There’s a rule in our family car that whoever’s driving gets to select the music. Since I’m currently not driving, and haven’t been for a while now, I haven’t been able to entertain my family with drivetime classics by Whitehouse or Throbbing Gristle or Melvins or Godflesh, and have instead been mostly listening to Sons of Bill. This means that the arrival of a new album is extremely welcome, because much as they’ve grown on me, hearing ‘Love and Logic’ four or five or six times around over the course of a single weekend is probably enough.
‘Oh God Ma’am’ is pitched as ‘the band’s most coherent and sonically ambitious effort’, and was recorded in Seattle with Phil Ek (Shins, Fleet Foxes) and in Nashville with Sean Sullivan (Sturgill Simpson) and mixed by Peter Katis (The National, Interpol) and promises ‘a more elegant and restrained sound-- a darker, and more complexly layered rock record that manages to be the band’s most emotionally intimate and sonically expansive.’
‘Sweeter, Sadder Farther Away’ makes for an unusual choice of opener: a quiet, piano-led song aching with introspection and soaked in reverb, and it isn’t until the second song, ‘Firebird ‘85’ when they rock it up and step into Springsteen mode that things get going properly.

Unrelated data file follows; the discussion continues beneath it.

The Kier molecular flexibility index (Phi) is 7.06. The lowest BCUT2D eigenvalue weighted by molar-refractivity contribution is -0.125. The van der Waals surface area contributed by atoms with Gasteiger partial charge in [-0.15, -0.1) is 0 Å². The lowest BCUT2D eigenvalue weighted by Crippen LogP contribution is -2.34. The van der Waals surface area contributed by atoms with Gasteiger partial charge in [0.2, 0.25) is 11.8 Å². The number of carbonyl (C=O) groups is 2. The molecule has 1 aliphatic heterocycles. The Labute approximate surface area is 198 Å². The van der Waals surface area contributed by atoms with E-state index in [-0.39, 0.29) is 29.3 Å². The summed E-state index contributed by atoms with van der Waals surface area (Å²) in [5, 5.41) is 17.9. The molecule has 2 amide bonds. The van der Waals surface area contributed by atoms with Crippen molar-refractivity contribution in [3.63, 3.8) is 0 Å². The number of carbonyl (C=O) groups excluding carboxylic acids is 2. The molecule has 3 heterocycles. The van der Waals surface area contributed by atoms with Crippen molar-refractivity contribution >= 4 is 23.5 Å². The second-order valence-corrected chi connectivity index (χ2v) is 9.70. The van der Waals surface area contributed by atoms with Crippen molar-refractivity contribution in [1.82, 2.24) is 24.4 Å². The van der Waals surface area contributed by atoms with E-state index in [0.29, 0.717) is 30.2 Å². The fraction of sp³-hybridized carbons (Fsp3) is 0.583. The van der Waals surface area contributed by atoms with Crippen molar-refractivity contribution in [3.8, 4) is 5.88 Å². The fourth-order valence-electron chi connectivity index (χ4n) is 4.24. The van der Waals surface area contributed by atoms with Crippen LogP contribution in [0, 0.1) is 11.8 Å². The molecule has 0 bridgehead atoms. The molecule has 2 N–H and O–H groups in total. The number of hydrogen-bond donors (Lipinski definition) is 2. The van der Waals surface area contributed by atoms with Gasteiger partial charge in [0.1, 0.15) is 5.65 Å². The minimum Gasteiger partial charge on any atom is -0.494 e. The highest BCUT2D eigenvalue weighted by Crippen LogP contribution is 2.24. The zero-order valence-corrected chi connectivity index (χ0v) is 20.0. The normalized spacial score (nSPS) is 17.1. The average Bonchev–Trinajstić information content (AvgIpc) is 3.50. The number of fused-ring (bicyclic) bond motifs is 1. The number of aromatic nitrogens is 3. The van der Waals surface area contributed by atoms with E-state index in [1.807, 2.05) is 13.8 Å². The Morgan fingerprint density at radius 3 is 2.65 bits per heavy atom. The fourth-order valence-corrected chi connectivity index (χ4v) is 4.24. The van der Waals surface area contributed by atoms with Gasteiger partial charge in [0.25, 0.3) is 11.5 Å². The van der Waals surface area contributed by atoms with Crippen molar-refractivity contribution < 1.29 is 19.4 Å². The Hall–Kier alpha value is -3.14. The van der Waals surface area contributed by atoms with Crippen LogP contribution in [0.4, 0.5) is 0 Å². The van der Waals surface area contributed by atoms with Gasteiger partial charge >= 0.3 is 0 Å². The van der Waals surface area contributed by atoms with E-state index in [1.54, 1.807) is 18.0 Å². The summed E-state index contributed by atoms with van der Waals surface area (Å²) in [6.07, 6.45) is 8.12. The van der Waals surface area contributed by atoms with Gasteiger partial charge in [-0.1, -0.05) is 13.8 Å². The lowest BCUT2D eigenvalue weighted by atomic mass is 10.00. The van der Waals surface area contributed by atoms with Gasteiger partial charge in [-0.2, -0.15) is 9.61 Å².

And they really do stretch themselves here: ‘Believer_Pretender’ combines indie jangle with driving drums and a wistful aspect all wrapped up in chorus and echo. Never would I have expected to compare Sons of Bill to The Twilight Sad, but that’s an indicator of just how much they’ve expanded their palette on this outing. Closer ‘Signal Fade’ represents another shift, with hints of Alice in Chains circa ‘Jar of Flies’ in its downtempo drawling, and overall, ‘Oh God Ma’am’ sounds like a band testing themselves and above all, aiming big.
That applies to the sonic experience, too: they’ve certainly gone all-out on the cinematic and the anthemic, and with more songs centred around full rock arrangements over introspective acoustic-led country-leaning compositions. At the same time, they’re looking more inwardly than ever before. And in the personal lies the universal, and herein lies the album’s strength. ‘Arena rock’ may carry negative connotations, but in the context of ‘Oh God Ma’am’, it’s indicative of a band coming to realise a new potential.